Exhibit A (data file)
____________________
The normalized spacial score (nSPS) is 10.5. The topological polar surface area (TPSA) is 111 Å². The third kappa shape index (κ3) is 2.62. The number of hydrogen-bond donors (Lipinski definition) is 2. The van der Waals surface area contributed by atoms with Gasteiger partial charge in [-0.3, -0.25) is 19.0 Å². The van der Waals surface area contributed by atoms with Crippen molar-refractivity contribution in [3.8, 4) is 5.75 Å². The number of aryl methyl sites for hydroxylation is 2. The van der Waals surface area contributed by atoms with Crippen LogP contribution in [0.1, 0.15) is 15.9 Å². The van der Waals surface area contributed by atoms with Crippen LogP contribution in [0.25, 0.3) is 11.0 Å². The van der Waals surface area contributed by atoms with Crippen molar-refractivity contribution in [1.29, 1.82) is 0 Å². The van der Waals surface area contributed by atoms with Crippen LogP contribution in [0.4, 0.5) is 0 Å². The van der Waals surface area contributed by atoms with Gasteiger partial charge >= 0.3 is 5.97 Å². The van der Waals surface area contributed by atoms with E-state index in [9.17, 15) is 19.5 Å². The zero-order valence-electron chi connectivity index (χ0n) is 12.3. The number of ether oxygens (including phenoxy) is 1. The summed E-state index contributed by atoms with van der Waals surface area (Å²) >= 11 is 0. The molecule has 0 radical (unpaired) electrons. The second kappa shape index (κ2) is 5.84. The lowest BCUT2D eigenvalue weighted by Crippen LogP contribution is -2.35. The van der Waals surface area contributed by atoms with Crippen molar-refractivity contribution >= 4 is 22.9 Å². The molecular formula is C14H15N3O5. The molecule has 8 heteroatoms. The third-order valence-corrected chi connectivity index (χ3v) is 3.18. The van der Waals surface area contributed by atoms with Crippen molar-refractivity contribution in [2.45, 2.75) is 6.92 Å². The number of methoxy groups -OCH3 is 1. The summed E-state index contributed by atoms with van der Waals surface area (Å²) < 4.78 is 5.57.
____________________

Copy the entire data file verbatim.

The normalized spacial score (nSPS) is 10.5. The topological polar surface area (TPSA) is 111 Å². The third kappa shape index (κ3) is 2.62. The number of hydrogen-bond donors (Lipinski definition) is 2. The van der Waals surface area contributed by atoms with Gasteiger partial charge in [-0.3, -0.25) is 19.0 Å². The van der Waals surface area contributed by atoms with Crippen molar-refractivity contribution in [3.8, 4) is 5.75 Å². The number of aryl methyl sites for hydroxylation is 2. The van der Waals surface area contributed by atoms with Crippen LogP contribution in [0.1, 0.15) is 15.9 Å². The van der Waals surface area contributed by atoms with Crippen LogP contribution in [0.25, 0.3) is 11.0 Å². The van der Waals surface area contributed by atoms with Crippen molar-refractivity contribution in [1.29, 1.82) is 0 Å². The van der Waals surface area contributed by atoms with Crippen LogP contribution in [0.4, 0.5) is 0 Å². The van der Waals surface area contributed by atoms with Gasteiger partial charge >= 0.3 is 5.97 Å². The van der Waals surface area contributed by atoms with E-state index in [9.17, 15) is 19.5 Å². The zero-order valence-electron chi connectivity index (χ0n) is 12.3. The number of ether oxygens (including phenoxy) is 1. The summed E-state index contributed by atoms with van der Waals surface area (Å²) >= 11 is 0. The molecule has 0 radical (unpaired) electrons. The second kappa shape index (κ2) is 5.84. The lowest BCUT2D eigenvalue weighted by Crippen LogP contribution is -2.35. The van der Waals surface area contributed by atoms with Crippen molar-refractivity contribution >= 4 is 22.9 Å². The molecular formula is C14H15N3O5. The molecule has 8 heteroatoms. The third-order valence-corrected chi connectivity index (χ3v) is 3.18. The van der Waals surface area contributed by atoms with Crippen molar-refractivity contribution in [2.45, 2.75) is 6.92 Å². The number of methoxy groups -OCH3 is 1. The summed E-state index contributed by atoms with van der Waals surface area (Å²) < 4.78 is 5.57.